Myanmar alarm as UN human rights reports deadly helicopter attack on civilians
Clashes between the Myanmar military and armed separatists that reportedly involved a deadly helicopter bombing raid on civilians in Rakhine state earlier this week, have been condemned by the UN human rights office, OHCHR.
The conflict between the Myanmar military – who are known as the Tatmadaw -and the Arakan Army, dates back around a decade.
In the latest violence, sources say that two military helicopters flew over a village in Buthidaung Township in Rakhine state, firing on Rohingya Muslims who were tending cows and their paddy fields.
Speaking in Geneva, OHCHR spokesperson Ravina Shamdasani said that the attacks may constitute war crimes:
“These particular killings we have been able to verify with some certainty. This is why we’re putting it out there: that there was a helicopter attack, that bombs were dropped and that these seven civilians were killed.”
The mainly Buddhist Arakan Army was formed almost a decade ago in response to economic and social injustice grievances.
These are distinct from the systematic discrimination and violence suffered by Rohingya Muslims that forced hundreds of thousands to flee to neighbouring Bangladesh in the summer of 2017.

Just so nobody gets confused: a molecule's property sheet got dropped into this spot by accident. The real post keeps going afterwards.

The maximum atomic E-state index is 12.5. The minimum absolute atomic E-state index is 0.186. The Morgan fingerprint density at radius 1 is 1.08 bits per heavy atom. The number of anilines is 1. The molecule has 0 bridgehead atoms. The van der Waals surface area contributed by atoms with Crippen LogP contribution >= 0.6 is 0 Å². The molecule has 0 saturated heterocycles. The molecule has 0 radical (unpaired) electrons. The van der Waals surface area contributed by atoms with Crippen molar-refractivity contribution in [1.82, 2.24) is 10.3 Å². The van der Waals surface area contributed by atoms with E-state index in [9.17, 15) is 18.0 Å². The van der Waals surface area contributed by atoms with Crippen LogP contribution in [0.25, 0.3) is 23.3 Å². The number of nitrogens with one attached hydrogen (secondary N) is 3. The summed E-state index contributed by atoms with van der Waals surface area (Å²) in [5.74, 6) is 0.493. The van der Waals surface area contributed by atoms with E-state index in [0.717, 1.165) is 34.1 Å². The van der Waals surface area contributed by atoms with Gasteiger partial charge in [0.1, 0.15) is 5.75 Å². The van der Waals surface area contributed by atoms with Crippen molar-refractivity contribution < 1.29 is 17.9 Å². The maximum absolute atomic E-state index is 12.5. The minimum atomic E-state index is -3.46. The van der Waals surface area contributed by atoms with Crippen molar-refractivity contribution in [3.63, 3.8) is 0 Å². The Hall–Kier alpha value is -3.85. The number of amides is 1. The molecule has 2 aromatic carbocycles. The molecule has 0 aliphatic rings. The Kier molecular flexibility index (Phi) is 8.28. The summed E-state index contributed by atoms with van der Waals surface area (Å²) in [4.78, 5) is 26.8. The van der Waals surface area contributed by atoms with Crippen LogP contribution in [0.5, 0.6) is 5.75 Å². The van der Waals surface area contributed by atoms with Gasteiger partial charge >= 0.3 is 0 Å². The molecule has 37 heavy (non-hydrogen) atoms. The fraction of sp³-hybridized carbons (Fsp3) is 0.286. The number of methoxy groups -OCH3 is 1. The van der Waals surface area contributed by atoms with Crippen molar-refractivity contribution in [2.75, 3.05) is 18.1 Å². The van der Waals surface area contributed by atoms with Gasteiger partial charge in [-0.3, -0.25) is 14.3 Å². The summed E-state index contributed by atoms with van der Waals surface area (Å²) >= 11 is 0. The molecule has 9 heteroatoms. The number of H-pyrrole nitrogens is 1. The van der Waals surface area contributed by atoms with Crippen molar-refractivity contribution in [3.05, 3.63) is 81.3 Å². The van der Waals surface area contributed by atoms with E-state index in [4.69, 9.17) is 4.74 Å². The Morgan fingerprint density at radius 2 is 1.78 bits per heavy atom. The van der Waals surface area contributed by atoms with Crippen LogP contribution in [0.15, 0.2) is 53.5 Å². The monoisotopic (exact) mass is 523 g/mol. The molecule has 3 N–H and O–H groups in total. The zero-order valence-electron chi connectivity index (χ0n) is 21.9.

OCHA alert on spike in civilian killings and displacement in Niger
To Niger now, where there’s been a spike of violence and displacement against civilians, that’s been largely attributed to armed extremists including Boko Haram.
The UN’s humanitarian coordinating arm, OCHA, warned on Friday that more than 80 people were killed last month alone, in the Diffa region of south-eastern Niger that borders Nigeria and Chad.
That compares to a total of 107 killed in the whole of 2018, and aid teams are concerned that armed groups are now targeting the most vulnerable people in the region, including already internally displaced people – known as IDPs - and refugees.
Here’s OCHA spokesperson Jens Laerke:
“One may understand why armed groups of their sort fight each other, but why they seem to increasingly attack civilians to the point where we now have 88 civilian deaths in one month alone, that is unclear… We try to respond to the needs of those who survive, when they are displaced, who are hosted in many instances by host communities who are already hosting more than 100,000 IDPs.”
To help people fleeing the violence, OCHA and partners have distributed food and water for thousands of people as well as shelter kits, non-food items and psycho-social support.
Increase in Ebola virus in DRC highlights daily challenges for response teams
And finally to the Democratic Republic of the Congo, or DRC, where there’s been a marked increase in the number of Ebola cases in the past week.
According to the World Health Organization (WHO) the outbreak in the troubled far north-east of the country, has recorded more than 170 new infections.
The increase in cases highlights the difficult environment health responders have to work in every day, WHO says, in reference to pockets of community mistrust and the threat of violence from more than 100 armed groups in the region.
In total, there have been 1,100 confirmed and probable cases of Ebola since the outbreak started last August, of which 690 people died.
Women account for nearly six in 10 patients, while children make up almost three in 10, WHO says, while the number of healthcare workers who have contracted the virus has also risen to 81, including 27 deaths.
Daniel Johnson, UN News.